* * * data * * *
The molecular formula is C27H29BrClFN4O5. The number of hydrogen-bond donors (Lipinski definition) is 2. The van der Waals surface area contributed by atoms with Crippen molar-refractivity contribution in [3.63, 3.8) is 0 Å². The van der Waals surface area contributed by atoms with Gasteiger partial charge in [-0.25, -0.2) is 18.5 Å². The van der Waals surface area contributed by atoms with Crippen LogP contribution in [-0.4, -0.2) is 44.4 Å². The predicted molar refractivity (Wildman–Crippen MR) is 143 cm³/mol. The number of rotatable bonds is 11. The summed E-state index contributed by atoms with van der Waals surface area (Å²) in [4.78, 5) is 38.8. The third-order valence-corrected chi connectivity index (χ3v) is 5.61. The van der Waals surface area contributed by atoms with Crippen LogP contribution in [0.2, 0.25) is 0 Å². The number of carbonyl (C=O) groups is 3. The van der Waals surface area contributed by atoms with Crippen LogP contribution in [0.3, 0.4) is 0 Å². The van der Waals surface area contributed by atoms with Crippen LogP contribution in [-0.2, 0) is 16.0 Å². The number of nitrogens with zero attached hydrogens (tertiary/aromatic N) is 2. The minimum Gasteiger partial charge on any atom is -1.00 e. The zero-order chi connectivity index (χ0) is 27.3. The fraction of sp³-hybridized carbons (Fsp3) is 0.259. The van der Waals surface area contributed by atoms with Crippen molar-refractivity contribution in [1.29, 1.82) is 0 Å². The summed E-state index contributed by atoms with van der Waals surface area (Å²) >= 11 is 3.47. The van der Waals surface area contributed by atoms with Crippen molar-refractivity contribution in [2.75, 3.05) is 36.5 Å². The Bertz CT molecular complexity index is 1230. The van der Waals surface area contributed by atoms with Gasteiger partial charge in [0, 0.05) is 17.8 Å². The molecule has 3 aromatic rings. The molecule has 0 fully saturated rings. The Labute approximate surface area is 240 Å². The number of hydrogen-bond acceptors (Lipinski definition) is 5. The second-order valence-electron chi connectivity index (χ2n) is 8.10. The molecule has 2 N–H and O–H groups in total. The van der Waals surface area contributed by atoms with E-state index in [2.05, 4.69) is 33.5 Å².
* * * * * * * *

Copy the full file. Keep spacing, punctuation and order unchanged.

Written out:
The molecular formula is C27H29BrClFN4O5. The number of hydrogen-bond donors (Lipinski definition) is 2. The van der Waals surface area contributed by atoms with Crippen molar-refractivity contribution in [3.63, 3.8) is 0 Å². The van der Waals surface area contributed by atoms with Gasteiger partial charge in [-0.25, -0.2) is 18.5 Å². The van der Waals surface area contributed by atoms with Crippen LogP contribution in [-0.4, -0.2) is 44.4 Å². The predicted molar refractivity (Wildman–Crippen MR) is 143 cm³/mol. The number of rotatable bonds is 11. The summed E-state index contributed by atoms with van der Waals surface area (Å²) in [4.78, 5) is 38.8. The third-order valence-corrected chi connectivity index (χ3v) is 5.61. The van der Waals surface area contributed by atoms with Crippen LogP contribution in [0.2, 0.25) is 0 Å². The number of carbonyl (C=O) groups is 3. The van der Waals surface area contributed by atoms with Crippen LogP contribution in [0.3, 0.4) is 0 Å². The van der Waals surface area contributed by atoms with Crippen LogP contribution in [-0.2, 0) is 16.0 Å². The number of nitrogens with zero attached hydrogens (tertiary/aromatic N) is 2. The minimum Gasteiger partial charge on any atom is -1.00 e. The zero-order chi connectivity index (χ0) is 27.3. The fraction of sp³-hybridized carbons (Fsp3) is 0.259. The van der Waals surface area contributed by atoms with Crippen molar-refractivity contribution in [1.29, 1.82) is 0 Å². The summed E-state index contributed by atoms with van der Waals surface area (Å²) >= 11 is 3.47. The van der Waals surface area contributed by atoms with Crippen molar-refractivity contribution in [2.75, 3.05) is 36.5 Å². The Bertz CT molecular complexity index is 1230. The van der Waals surface area contributed by atoms with Gasteiger partial charge in [0, 0.05) is 17.8 Å². The molecule has 3 aromatic rings. The molecule has 0 fully saturated rings. The Labute approximate surface area is 240 Å². The number of hydrogen-bond acceptors (Lipinski definition) is 5. The second-order valence-electron chi connectivity index (χ2n) is 8.10. The molecule has 2 N–H and O–H groups in total. The van der Waals surface area contributed by atoms with E-state index in [2.05, 4.69) is 33.5 Å².